The Importance of Being Ben Kopel
by Ben Kopel
H_NGM_N BKS, January 2012
112 pages / $14.95 Buy from H_NGM_N BKS
Ben Kopel is stupid. Ben Kopel deliberately refuses to believe that people may not always be inherently good at heart, despite the steady influx of evidence piling up at his feet. Instead, he declares Victory, his debut collection from H_NGM_N BKS, a book for which I have personally been waiting a very long time.
I first heard of Kopel while I was pursuing an MFA at Louisiana State, where he was an undergrad. He was a nice kid, and after hearing just a half dozen of his poems, I knew he would shape up into an excellent writer. There was no significant fault to find, so I hated him. When he got into the writing program at Iowa, we lost touch. I thought for sure that they would knock the joy right out of him, that he would turn into a bastard. Imagine my surprise when he finished his MFA and then went over to Amherst for a second one. Kopel not only survived Iowa, he found it an insufficient concluding point for his education. So finally arrived is the singular product of an unusual path for this son of the swampland, equipped with James Tate’s sense of imagery, Dara Wier’s gift for cadences, and a healthy confusion about the business of poetry born out of the midwest’s most critically acclaimed bloodbath.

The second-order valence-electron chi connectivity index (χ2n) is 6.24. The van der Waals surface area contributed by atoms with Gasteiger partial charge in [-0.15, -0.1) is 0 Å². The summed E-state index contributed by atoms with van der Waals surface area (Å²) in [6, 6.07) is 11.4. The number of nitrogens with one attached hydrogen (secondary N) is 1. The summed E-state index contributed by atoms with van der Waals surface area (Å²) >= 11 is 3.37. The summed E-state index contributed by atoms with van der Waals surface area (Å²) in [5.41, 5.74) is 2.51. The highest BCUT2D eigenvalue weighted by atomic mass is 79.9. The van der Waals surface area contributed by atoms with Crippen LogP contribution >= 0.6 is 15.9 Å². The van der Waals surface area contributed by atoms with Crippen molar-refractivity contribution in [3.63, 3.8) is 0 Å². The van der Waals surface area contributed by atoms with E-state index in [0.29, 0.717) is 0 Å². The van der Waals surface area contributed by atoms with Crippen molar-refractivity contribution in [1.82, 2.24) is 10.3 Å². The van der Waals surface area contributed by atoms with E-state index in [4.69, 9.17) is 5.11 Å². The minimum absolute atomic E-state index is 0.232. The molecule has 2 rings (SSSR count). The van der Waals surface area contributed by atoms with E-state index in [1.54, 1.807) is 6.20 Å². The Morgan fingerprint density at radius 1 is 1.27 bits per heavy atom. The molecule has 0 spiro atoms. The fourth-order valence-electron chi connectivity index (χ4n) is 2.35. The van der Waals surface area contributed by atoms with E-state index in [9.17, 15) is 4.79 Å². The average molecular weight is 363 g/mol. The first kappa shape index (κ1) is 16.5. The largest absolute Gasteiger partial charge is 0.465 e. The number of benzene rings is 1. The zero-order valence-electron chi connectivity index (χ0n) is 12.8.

July 9th, 2012 / 12:00 pm